County assessors are almost uniformly against Proposition 15, saying the measure will lead to an unmanageable workload which will result in expenditures exceeding revenues for many years while revenue would be less than expected due to costly litigation associated with assessment appeals by large businesses.[44] According to the California Assessor's Association, Proposition 15 will require the hiring of up to 900 new assessors statewide at a total cost of $517 million to $639 million a year.[45]

Opponents say that while the measure targets the large commercial beneficiaries of Proposition 13, it will ultimately burden property renters, consumers, and business owners alike.[40][42][43] They also state it may inevitably lead to a full repeal of Proposition 13.[46] "We're next on the menu," said the president of the Howard Jarvis Taxpayers Association, who also said: "California has the highest income tax rate in America, we have the highest sales tax in America, we have the highest gas tax in America." and that "Even with Proposition 13 protections, California has higher property taxes than two-thirds of the nation."[47][48]

Opponents have drawn attention to the significant financial support Facebook CEO Mark Zuckerberg has given the measure through the Chan Zuckerberg Initiative (CZI). Newer Silicon Valley corporations like Facebook derive smaller benefits from Proposition 13 than traditional California businesses do. While Facebook has not come out in support of the measure, opponents at the California Business Roundtable say: "We see CZI as a tool of Mark Zuckerberg and Facebook. It's a tool in his toolbox." Officials at the Chan Zuckerberg Initiative say the two entities operate independently.[49]

Prop. 15 is also opposed by California NAACP State Conference, who say it will harm minority small business owners.[50] The endorsement has received criticism because the leader of the California NAACP, Alice Huffman, owns a political consulting firm which has received cumulatively over $1.2 million in payments by campaigns that she endorsed. Huffman said she only takes on political clients whose campaigns are aligned with the California NAACP's positions.[51]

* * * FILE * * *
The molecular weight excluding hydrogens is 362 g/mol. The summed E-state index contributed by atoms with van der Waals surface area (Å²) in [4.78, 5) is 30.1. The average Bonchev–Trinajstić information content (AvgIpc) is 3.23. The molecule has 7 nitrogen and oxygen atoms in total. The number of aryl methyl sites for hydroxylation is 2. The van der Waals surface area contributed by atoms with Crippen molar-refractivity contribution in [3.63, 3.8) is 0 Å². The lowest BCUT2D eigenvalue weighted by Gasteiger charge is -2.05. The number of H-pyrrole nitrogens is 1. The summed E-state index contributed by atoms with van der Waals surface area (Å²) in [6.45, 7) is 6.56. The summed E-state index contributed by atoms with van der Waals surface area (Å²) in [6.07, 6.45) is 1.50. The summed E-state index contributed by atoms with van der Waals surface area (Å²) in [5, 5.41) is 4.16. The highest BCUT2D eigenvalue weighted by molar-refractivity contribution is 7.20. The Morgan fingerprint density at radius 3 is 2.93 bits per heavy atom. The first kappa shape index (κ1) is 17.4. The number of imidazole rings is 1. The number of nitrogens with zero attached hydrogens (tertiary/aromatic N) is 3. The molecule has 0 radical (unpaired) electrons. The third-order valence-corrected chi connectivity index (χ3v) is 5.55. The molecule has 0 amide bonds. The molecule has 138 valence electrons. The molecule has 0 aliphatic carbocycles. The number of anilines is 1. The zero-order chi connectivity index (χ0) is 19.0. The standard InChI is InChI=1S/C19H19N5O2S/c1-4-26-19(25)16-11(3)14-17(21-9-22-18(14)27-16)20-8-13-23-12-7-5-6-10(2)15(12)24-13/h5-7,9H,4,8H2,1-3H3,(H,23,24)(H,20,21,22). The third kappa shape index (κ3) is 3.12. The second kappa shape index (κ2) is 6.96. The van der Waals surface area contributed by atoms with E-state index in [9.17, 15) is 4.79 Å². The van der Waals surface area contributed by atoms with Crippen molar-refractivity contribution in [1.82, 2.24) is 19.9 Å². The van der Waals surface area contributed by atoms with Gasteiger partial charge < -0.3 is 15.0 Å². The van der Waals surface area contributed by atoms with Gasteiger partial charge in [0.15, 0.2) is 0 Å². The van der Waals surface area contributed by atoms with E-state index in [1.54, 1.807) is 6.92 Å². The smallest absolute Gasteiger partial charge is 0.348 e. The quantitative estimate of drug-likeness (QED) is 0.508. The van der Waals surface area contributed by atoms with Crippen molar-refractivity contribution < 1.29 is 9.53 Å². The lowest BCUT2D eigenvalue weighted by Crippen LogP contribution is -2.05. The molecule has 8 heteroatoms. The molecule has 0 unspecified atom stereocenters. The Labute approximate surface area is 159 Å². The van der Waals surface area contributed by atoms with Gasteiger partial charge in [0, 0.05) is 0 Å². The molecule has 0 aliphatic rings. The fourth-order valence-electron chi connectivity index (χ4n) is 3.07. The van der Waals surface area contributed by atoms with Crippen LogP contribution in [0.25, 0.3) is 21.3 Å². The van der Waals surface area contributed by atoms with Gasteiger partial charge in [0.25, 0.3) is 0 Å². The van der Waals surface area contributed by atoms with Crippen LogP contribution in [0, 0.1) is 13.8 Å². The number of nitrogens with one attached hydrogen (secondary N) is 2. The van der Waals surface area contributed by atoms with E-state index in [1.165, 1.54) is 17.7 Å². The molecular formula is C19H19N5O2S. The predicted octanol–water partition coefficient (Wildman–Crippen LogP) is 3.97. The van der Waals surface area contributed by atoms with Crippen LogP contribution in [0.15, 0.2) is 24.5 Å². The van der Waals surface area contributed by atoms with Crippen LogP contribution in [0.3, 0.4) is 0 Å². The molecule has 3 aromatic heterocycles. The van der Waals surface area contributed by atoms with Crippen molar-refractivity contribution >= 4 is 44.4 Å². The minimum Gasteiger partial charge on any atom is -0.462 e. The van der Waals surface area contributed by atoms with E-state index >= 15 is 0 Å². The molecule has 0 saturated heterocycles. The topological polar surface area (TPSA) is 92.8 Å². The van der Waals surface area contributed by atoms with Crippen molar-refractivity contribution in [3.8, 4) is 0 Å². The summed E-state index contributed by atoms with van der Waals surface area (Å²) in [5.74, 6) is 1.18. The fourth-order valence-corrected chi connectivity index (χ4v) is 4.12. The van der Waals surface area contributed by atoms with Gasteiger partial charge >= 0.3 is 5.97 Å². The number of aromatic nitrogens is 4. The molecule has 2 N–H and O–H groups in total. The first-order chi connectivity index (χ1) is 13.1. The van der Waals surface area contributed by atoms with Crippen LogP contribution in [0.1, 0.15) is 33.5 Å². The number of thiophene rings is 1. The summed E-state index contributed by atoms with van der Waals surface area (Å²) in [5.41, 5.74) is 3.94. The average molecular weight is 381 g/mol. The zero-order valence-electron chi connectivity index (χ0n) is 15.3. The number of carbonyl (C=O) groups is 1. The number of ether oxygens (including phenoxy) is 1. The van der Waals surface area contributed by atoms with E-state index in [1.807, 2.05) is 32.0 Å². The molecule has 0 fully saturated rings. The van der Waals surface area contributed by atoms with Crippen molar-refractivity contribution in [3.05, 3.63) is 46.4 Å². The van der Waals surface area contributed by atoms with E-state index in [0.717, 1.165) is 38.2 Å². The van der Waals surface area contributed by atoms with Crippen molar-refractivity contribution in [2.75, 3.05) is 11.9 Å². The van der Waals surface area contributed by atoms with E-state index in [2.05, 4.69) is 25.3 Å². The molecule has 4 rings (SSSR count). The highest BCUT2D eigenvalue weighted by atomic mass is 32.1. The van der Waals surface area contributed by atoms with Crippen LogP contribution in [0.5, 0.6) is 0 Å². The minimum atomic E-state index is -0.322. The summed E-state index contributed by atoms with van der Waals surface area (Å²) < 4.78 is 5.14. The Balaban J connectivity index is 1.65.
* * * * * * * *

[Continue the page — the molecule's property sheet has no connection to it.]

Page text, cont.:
Some commentators have noted how the initiative would not provide funding for affordable housing development and would further lower the incentive for governmental approval of needed residential development in favor of more-taxable commercial development (for its attendant sales, payroll, business, and/or property tax revenue).[52][53]

Opponents of the split roll property tax system say voters deliberately sought to extend Proposition 13 protections to all commercial property by rejecting a split roll promoted by Jerry Brown in 1978, and that the transfer loophole was created by the legislature and was not a component of the original Proposition 13 voters approved in the same election that year.[54]

Some people contend this is a way for state and local governments to pay off their significant unfunded pension liabilities rather than reforming pensions (by capping large payouts and making employees contribute more) that they feel are overly generous and adopted not because of market necessity, but because of unions' political power and bad legislative choices.[55]